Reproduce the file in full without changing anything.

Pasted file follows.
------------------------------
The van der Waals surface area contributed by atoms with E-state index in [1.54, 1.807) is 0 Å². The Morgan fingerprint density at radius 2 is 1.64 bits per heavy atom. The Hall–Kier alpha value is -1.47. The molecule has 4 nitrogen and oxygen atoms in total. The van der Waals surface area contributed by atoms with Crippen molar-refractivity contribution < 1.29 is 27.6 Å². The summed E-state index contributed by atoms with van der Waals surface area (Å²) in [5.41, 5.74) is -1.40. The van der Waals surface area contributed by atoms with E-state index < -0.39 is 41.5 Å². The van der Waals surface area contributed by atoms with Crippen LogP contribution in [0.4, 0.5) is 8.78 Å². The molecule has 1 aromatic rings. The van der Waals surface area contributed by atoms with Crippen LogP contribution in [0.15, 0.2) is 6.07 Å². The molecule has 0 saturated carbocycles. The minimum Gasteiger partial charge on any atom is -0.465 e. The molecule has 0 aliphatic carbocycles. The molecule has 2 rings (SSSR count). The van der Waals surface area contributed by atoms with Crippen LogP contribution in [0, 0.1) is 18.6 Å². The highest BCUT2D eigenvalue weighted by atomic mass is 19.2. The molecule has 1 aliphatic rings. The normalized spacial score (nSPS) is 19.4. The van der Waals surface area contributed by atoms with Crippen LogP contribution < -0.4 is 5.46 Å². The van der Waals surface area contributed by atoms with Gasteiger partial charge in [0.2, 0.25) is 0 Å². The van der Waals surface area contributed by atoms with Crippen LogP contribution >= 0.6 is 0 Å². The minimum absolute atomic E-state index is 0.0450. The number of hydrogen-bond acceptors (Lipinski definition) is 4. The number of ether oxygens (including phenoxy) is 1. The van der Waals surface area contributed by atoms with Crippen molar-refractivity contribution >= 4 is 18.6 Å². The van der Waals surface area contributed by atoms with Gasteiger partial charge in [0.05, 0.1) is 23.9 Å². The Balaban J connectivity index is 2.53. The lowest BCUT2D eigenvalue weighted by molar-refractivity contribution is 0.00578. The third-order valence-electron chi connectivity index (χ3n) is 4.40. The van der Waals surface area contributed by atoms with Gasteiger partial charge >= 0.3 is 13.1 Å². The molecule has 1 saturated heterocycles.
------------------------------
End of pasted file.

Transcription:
The van der Waals surface area contributed by atoms with E-state index in [1.54, 1.807) is 0 Å². The Morgan fingerprint density at radius 2 is 1.64 bits per heavy atom. The Hall–Kier alpha value is -1.47. The molecule has 4 nitrogen and oxygen atoms in total. The van der Waals surface area contributed by atoms with Crippen molar-refractivity contribution < 1.29 is 27.6 Å². The summed E-state index contributed by atoms with van der Waals surface area (Å²) in [5.41, 5.74) is -1.40. The van der Waals surface area contributed by atoms with E-state index < -0.39 is 41.5 Å². The van der Waals surface area contributed by atoms with Crippen LogP contribution in [0.4, 0.5) is 8.78 Å². The molecule has 1 aromatic rings. The van der Waals surface area contributed by atoms with Crippen LogP contribution in [0.15, 0.2) is 6.07 Å². The molecule has 0 saturated carbocycles. The minimum Gasteiger partial charge on any atom is -0.465 e. The molecule has 0 aliphatic carbocycles. The molecule has 2 rings (SSSR count). The van der Waals surface area contributed by atoms with Crippen LogP contribution in [0, 0.1) is 18.6 Å². The highest BCUT2D eigenvalue weighted by atomic mass is 19.2. The molecule has 1 aliphatic rings. The normalized spacial score (nSPS) is 19.4. The van der Waals surface area contributed by atoms with Crippen LogP contribution < -0.4 is 5.46 Å². The van der Waals surface area contributed by atoms with Gasteiger partial charge in [0.2, 0.25) is 0 Å². The van der Waals surface area contributed by atoms with Crippen LogP contribution >= 0.6 is 0 Å². The minimum absolute atomic E-state index is 0.0450. The number of hydrogen-bond acceptors (Lipinski definition) is 4. The number of ether oxygens (including phenoxy) is 1. The van der Waals surface area contributed by atoms with Crippen molar-refractivity contribution >= 4 is 18.6 Å². The van der Waals surface area contributed by atoms with Gasteiger partial charge in [0.05, 0.1) is 23.9 Å². The Balaban J connectivity index is 2.53. The lowest BCUT2D eigenvalue weighted by molar-refractivity contribution is 0.00578. The third-order valence-electron chi connectivity index (χ3n) is 4.40. The van der Waals surface area contributed by atoms with Gasteiger partial charge >= 0.3 is 13.1 Å². The molecule has 1 saturated heterocycles.